Seminole Showdown Continues as City Restricts Developer Access
Police Threaten Ray Brown with Trespassing Arrest
Last updated 5/31/2019 at 10:42am
City of Lake Wales officials continue to restrict access to the condemned 1929 Seminole Hotel in downtown Lake Wales to the frustration of developer Ray Brown.
A code enforcement officer and three police officers met Brown at the site Tuesday, April 30 and threatened him with arrest for trespassing if he entered the hotel building. Brown says he has a contract to purchase the hotel and notarized permission to enter by the current owner.
Brown was there Tuesday to meet senior project manager Darrin Engel and assistant Brian Lara, who work for Brown's partner Rick Gonzalez of REG Architects of West Palm Beach. Gonzalez's firm has extensive experience restoring historic buildings and he serves as vice chair of the Florida Historical Commission. Engel and Lara arrived later than expected because of a traffic tie-up on SR 60, but ultimately were granted access to the hotel. Brown was not permitted to join them as they assessed the hotel's condition.
Also denied access Tuesday were a reporter and photographer for LakeWalesNews.net, both of whom provided the city with notarized liability waivers.
City Manager Ken Fields and Director of Planning and Development Kathy Bangley said the building is unsafe and they are allowing only two people at a time into the building and only professionals who are there to assess its condition for possible redevelopment. Bangley said Brown needs to respect the city's rules and should not be passing out liability waivers to other people.
Brown and Gonzalez are approved to enter the building May 7. That will be Gonzalez's first visit to the hotel, which was condemned in December 2017 after numerous code violations. The city also placed a lien on the building with administrative fines of $250 per day, which now exceeds $100,000, according to Bangley.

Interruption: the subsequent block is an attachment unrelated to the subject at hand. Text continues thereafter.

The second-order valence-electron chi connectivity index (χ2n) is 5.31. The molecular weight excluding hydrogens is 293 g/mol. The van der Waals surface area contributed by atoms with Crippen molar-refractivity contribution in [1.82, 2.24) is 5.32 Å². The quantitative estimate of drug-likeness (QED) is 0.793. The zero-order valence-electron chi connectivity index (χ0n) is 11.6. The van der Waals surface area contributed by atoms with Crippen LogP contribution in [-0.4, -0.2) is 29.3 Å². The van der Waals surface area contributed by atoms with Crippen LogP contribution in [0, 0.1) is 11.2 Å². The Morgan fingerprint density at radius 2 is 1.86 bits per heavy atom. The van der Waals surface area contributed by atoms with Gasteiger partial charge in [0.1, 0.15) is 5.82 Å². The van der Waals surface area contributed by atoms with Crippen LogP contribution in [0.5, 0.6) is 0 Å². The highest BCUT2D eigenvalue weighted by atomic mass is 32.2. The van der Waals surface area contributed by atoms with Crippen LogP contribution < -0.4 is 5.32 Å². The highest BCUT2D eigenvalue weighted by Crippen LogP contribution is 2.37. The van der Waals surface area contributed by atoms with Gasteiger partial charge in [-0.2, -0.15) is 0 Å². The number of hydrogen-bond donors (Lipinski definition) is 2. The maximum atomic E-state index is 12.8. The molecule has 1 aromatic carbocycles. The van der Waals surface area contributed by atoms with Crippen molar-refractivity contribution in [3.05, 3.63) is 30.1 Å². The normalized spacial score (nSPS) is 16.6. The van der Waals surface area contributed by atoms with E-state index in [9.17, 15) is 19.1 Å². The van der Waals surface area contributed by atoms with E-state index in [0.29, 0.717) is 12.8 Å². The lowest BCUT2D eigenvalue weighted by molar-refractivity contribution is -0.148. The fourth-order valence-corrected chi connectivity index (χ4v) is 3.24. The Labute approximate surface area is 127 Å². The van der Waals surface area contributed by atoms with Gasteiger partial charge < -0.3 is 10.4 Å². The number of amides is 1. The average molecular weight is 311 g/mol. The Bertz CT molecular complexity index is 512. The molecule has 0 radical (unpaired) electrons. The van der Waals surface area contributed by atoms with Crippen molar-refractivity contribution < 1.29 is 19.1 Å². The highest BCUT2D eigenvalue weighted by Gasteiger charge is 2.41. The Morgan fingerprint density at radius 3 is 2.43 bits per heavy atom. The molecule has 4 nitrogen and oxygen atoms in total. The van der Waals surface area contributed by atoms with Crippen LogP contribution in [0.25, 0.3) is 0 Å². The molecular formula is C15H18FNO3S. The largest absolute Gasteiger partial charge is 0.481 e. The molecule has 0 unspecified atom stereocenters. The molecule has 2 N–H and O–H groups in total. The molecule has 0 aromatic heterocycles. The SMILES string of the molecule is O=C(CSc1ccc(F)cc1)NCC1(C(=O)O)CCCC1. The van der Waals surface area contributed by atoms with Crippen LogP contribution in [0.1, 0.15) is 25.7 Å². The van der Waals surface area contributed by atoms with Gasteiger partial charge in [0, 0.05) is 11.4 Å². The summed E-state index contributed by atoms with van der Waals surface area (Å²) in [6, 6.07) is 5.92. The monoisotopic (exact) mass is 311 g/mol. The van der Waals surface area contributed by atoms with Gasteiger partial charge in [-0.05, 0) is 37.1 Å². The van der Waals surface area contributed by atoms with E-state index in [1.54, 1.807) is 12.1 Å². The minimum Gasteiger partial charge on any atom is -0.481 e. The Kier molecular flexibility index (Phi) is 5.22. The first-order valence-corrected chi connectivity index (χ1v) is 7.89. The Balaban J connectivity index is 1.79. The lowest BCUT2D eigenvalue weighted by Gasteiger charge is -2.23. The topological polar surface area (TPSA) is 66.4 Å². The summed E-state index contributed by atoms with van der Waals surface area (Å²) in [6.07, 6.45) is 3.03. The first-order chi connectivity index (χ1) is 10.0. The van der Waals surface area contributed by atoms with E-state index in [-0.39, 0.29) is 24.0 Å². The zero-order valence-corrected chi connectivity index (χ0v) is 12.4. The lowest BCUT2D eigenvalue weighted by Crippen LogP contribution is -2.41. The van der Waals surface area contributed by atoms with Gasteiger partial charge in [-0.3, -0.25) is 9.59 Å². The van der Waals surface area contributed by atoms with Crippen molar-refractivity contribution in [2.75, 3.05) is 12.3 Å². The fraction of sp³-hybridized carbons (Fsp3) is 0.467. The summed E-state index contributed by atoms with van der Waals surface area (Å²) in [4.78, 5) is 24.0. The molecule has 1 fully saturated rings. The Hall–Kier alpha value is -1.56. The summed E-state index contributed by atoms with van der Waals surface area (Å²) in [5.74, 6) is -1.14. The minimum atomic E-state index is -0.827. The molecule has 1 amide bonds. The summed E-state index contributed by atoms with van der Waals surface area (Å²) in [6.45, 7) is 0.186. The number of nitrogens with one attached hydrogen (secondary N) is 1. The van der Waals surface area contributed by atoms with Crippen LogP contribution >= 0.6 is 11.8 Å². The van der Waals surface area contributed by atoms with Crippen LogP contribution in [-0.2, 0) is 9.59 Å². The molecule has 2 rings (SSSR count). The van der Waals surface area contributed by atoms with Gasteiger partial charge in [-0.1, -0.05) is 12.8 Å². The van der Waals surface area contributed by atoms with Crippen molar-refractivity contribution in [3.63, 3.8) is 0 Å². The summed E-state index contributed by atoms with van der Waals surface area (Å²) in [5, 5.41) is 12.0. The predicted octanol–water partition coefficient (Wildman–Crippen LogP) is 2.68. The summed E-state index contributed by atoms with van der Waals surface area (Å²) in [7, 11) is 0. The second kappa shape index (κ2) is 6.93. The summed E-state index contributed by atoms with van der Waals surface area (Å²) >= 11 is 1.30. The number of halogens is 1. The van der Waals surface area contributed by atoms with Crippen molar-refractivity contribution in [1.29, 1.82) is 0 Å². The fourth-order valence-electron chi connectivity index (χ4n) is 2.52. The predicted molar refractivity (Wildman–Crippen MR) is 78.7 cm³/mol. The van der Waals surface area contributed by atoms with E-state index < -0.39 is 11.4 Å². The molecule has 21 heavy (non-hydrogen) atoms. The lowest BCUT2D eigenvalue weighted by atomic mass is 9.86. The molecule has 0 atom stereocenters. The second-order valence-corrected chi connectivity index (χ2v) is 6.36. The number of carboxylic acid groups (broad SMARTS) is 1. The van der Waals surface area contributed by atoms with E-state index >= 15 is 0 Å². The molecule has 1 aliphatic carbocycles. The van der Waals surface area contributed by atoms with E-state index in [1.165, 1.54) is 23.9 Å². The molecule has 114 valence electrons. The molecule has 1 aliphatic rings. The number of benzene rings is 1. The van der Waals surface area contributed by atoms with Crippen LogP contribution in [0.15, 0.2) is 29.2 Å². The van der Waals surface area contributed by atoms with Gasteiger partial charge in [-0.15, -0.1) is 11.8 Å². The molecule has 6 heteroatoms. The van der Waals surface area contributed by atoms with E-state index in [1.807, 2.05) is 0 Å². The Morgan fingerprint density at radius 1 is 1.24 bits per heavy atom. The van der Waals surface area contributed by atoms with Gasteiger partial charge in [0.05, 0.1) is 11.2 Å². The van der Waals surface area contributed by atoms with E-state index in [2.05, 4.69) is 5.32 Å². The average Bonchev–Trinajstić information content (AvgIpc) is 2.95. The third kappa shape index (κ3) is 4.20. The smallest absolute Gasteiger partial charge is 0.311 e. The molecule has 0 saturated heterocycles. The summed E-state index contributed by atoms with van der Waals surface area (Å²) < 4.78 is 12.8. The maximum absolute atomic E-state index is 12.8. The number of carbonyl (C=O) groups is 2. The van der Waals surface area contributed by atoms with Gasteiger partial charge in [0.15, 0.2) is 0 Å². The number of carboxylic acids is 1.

"What I want people to understand is when people say 'what takes so long?' this is what takes so long," Brown said. "I want people to understand how much difficulty I have to go through every single step."
Brown also is in the process of restoring the historic Walesbilt Hotel, which he says has been slowed by city officials, who have issued stop work orders and publicly criticized his progress. He started work on the Walesbilt in 2010 and took ownership from the City in 2011 after demonstrating he had spent $1.5 million on the restoration. He says he now has a full design plan and is finalizing financing.
Brown said with the Seminole Hotel's owner's permission he fixed the back gate, paid for a dumpster and scheduled workers to remove debris so professionals could have easier access to take measurements and create a development plan. According to photos produced by the city, the hotel is full of trash and abandoned belongings left behind by former tenants, who moved out when the building was condemned.
"I would have cleaned it out, but I'm not allowed to execute my plan," Brown said.
Brown said his architects and contracting professionals are better suited than code enforcement to determine whether the building can be restored or has any potential to collapse or endanger the public.
The city's urban design consultant Dover Kohl, which is working on a redevelopment plan for historic downtown and the northwest business district, included in their public presentation a rendering of a restored Seminole Hotel, citing the need for more housing in the area.
"Across the board I've had everybody tell me we need more housing, every segment," Brown said, noting he envisions creating efficiency apartments at the Seminole, which he believe would be attractive to students at nearby Polk State College and possibly senior citizens. "Realtors say they don't want to rent a whole three-bedroom house to students, who may be transient. There is a great need for more housing in Lake Wales."